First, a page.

Gonsalez's first Point assumes that the only gunshot that could support his child-endangerment conviction is the shot that killed E.R., which was fired in the living room of the main floor of the house. If Gonsalez's child-endangerment conviction was predicated on that gunshot, his sufficiency-of-the-evidence argument might have some force: the evidence indicated that this gunshot was fired with the gun against E.R.’s head; the bullet apparently exited E.R.’s head and entered an unoccupied overhead attic space; and the evidence is limited that J.G. was physically present when the fatal shot was fired. It is arguable whether the evidence was sufficient to show that the fatal gunshot “create[d] a substantial risk to the life, body, or health of” J.G., as required by § 568.045.1(1).
But the evidence at trial established that the gun was fired not only once, but at least twice. One of the shots was discharged in an upstairs hallway, entered a closet, and exited into an adjoining bathroom. Although Gonsalez denied that he had fired this shot, the jury was not required to believe this aspect of his testimony. See, e.g., State v. Shaddox, 598 S.W.3d 691, 694 n.2 (Mo. App. S.D. 2020); State v. Demery, 568 S.W.3d 552, 556 (Mo. App. E.D. 2019). And the evidence was plainly sufficient for the jury to conclude that Gonsalez fired the upstairs shot, since the gun was his; he admitted to moving the gun from his bedroom to the guest room shortly before the shot was fired; his DNA was found in the trigger area of the gun; E.R. was tightly bound with duct tape, with her hands behind her back, at the time the shot was fired; and Gonsalez acknowledged using the gun to fire the shot which killed E.R. only moments later.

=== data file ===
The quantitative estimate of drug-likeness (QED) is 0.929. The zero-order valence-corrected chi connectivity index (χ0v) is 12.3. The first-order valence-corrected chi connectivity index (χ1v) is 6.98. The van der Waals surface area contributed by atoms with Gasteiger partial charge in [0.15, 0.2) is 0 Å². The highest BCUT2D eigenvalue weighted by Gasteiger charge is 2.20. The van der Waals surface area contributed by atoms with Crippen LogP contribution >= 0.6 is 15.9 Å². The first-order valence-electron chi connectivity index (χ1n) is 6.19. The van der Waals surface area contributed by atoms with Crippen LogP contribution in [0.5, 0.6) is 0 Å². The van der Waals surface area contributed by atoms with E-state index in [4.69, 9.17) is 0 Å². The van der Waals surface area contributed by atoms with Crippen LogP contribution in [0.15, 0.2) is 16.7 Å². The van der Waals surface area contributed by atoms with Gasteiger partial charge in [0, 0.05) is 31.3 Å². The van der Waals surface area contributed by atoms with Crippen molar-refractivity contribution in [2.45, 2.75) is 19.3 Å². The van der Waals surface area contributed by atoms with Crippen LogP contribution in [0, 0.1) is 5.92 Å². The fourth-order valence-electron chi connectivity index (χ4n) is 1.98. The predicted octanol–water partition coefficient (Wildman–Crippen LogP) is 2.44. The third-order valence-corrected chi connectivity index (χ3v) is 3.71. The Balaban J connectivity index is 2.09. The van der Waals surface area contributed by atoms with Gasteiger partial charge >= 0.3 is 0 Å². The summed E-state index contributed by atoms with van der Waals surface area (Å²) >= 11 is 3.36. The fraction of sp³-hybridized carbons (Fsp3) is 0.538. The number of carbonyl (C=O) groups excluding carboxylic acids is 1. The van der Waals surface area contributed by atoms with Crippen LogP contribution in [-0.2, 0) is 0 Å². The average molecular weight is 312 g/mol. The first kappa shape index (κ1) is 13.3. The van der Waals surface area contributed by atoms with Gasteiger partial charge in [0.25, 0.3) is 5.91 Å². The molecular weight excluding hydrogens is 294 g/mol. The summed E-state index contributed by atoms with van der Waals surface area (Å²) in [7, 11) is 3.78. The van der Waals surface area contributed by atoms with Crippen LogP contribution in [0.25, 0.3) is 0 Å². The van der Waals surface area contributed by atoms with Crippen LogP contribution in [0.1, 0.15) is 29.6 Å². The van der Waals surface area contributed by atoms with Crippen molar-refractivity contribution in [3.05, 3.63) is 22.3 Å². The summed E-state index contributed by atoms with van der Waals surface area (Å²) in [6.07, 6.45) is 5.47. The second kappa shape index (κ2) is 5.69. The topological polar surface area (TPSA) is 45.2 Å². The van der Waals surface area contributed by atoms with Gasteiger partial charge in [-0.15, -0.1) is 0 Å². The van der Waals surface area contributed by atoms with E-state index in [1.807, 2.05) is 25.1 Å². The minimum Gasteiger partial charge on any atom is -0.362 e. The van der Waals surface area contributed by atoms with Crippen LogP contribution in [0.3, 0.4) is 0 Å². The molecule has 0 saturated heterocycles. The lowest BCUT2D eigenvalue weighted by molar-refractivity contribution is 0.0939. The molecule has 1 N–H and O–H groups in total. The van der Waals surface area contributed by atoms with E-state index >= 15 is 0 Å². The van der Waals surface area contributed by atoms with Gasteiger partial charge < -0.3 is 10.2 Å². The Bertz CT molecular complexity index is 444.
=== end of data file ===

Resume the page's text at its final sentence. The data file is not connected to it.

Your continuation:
Gonsalez argues that the jury necessarily found that he had not fired the gunshot in the upstairs hallway, because the jury convicted him on Count I of only voluntary manslaughter, meaning that it found that “he ․ caused [E.R.’s] death under the influence of sudden passion arising from adequate cause.” § 565.023.1(1). Gonsalez argues that the only evidence of “sudden passion” before the jury was E.R.’s shooting of Gonsalez. Thus, Gonsalez contends that the jury's verdict on Count I shows that the jury found that E.R. fired the upstairs shot. It is not at all clear, however, that the jury's finding on Count I that Gonsalez acted “under the influence of sudden passion” necessarily means that jurors concluded that E.R. fired Gonsalez's gun in the upstairs hallway. In any event, Gonsalez's argument ignores the general principle that, “ ‘[w]hen a defendant is tried on a multiple count charge involving crimes with different elements, the jury's verdict does not have to be logically consistent.’ ” State v. Owens, 270 S.W.3d 533, 540 (Mo. App. W.D. 2008) (quoting State v. Flemons, 144 S.W.3d 877, 882 (Mo. App. W.D. 2004)).
“[I]nconsistencies between verdicts on multiple counts in a criminal prosecution are not grounds for rejecting the individual verdicts; rather, the sufficiency of the evidence on each count is considered independently of the others.” Id. at 539. The jury's verdict on Count I does not affect our consideration of the sufficiency of the evidence to convict Gonsalez on Count III.